In light of the drastic climate change that is resulting from our reliance on oil and biofuels, it’s imperative that we find environmentally-friendly alternates to those sources of energy. One of those alternatives has been staring us in the face for billions of years: the sun. According to the Texas Solar Energy Society, the amount of energy coming from the sun in the timespan of 40 minutes is equivalent to the amount of energy humans consume in a year. The exact amount of energy that reaches the Earth is 84 TerraWatts, and humans only use 12 TerraWatts*. With this massive amount of energy income, then our need for biofuels as a primary source of energy could become less prominent, if not entirely obsolete.
In fact, we are already on the path towards this future. Universities all over Americahave been integrating solar panels into their building structure, as well in areas suchas outdoor sitting areas and bus stops. There is a similar result in Asia; countries such as China, Bangladesh, India, and Japan areusing energy from solar panels, and China is the world leader in the production of photovoltaictechnology. The total use of solar energy in Europe has increased from 45,314 gigawatts in 2011 to 67,084 gigawatts in 2012. According to the report that cites those statistics, it’s inevitable that solar power will compete with more prominent forms of energy production.
If such a drastic change is inevitable, then it’s imperative that we look at previous attempts to implement solar energy into the global market, so that we may learn from the mistakes that were made. One such attempt is the work of the Desertec foundation, which sought to utilized the vast amount of energy, particularly solar, that the Sahara desert was receiving in order to provide a clean, environmentally-friendly energy source for the increasing demands of the world. Unfortunately, the project didn’t turn out as well as planned; the project in the Sahara desert got shut down in 2013. The reasons for this was that it was too expensive and the methods for transporting this energy was too much of a hassle. This is was a good idea to start off with that had good intentions, but there is more work to be done before such attempts like the Desertec project in the Sahara could be made again. For example, a more efficient way to transport the energy needs to be developed. Investments into the development of this technology would need to be made.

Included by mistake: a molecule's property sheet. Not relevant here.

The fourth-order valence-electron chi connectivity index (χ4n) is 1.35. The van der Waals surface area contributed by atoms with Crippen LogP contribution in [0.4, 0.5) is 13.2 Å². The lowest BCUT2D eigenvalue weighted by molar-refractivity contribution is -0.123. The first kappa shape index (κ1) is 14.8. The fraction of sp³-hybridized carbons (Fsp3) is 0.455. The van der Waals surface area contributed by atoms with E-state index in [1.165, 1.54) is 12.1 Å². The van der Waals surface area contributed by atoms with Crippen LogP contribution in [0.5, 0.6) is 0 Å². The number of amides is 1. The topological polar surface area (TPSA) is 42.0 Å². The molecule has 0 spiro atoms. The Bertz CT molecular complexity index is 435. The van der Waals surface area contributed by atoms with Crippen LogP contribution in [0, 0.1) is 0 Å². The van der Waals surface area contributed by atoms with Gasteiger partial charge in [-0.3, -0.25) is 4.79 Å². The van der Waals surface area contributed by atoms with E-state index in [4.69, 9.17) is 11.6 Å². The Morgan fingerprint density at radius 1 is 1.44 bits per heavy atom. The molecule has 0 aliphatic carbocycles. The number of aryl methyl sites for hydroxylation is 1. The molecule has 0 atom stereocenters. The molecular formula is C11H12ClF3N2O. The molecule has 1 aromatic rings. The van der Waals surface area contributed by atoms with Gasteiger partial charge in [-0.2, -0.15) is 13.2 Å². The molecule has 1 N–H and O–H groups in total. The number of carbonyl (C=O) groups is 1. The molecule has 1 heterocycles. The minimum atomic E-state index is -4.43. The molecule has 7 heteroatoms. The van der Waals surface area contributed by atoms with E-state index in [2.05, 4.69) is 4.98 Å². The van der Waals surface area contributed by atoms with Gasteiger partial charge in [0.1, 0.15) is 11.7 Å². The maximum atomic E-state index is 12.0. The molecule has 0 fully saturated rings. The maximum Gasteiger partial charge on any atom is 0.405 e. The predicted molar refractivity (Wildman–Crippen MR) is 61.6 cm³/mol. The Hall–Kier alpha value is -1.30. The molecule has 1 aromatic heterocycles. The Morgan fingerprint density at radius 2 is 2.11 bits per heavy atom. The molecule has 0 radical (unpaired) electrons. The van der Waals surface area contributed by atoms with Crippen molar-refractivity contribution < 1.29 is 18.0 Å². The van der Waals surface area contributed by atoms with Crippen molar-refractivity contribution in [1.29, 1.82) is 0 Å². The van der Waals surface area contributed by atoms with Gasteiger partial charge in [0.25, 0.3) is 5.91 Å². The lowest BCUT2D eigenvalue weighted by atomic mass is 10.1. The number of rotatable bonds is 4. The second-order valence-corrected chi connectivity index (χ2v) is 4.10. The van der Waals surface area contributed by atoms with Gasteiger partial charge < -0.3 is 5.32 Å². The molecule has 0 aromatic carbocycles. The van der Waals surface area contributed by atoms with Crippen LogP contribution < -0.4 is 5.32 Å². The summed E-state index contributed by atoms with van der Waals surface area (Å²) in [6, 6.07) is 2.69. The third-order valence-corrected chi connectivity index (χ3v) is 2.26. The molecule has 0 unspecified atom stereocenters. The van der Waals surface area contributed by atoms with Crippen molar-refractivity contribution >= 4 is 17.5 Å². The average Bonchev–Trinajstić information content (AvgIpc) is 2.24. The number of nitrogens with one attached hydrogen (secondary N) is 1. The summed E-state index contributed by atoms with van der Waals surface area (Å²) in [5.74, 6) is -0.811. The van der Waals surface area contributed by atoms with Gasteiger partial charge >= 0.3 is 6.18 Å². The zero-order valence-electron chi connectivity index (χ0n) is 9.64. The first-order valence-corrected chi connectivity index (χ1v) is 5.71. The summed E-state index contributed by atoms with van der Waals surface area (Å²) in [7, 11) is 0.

There is also the social aspects of the implementation of renewable energy to consider. The Desertec Foundation was founded by European politicians, businesspeople, and technicians, and it had an agenda for African territory. There is a history of Africa being colonized by Europeans for profits. Would investing in European technology in the Sahara desert be beneficial for both Europe and Africa, or would this be another case of Europeans exploiting Africa for its resources? Would the construction and maintenance of the solar panels be used as a means for another case of European colonization? If so, then an alternate route for finding solar energy would have to be considered. Another variable is the social acceptance of renewable resources. Since it’s something that is being newly explored, the technology that we have to properly harvest and utilize such energy doesn’t compare to the extraction of biofuels, and thus, negative perceptions of the process is still being perpetuated. If progress for renewable resources is to be made, then education on renewable resources is something that would be beneficial to invest in.
Despite some of the shortcoming with the process of handling the energy that we obtain, I think that investing in this particular renewable energy source is a completely worthwhile cause, and it will be beneficial in both the present and the future.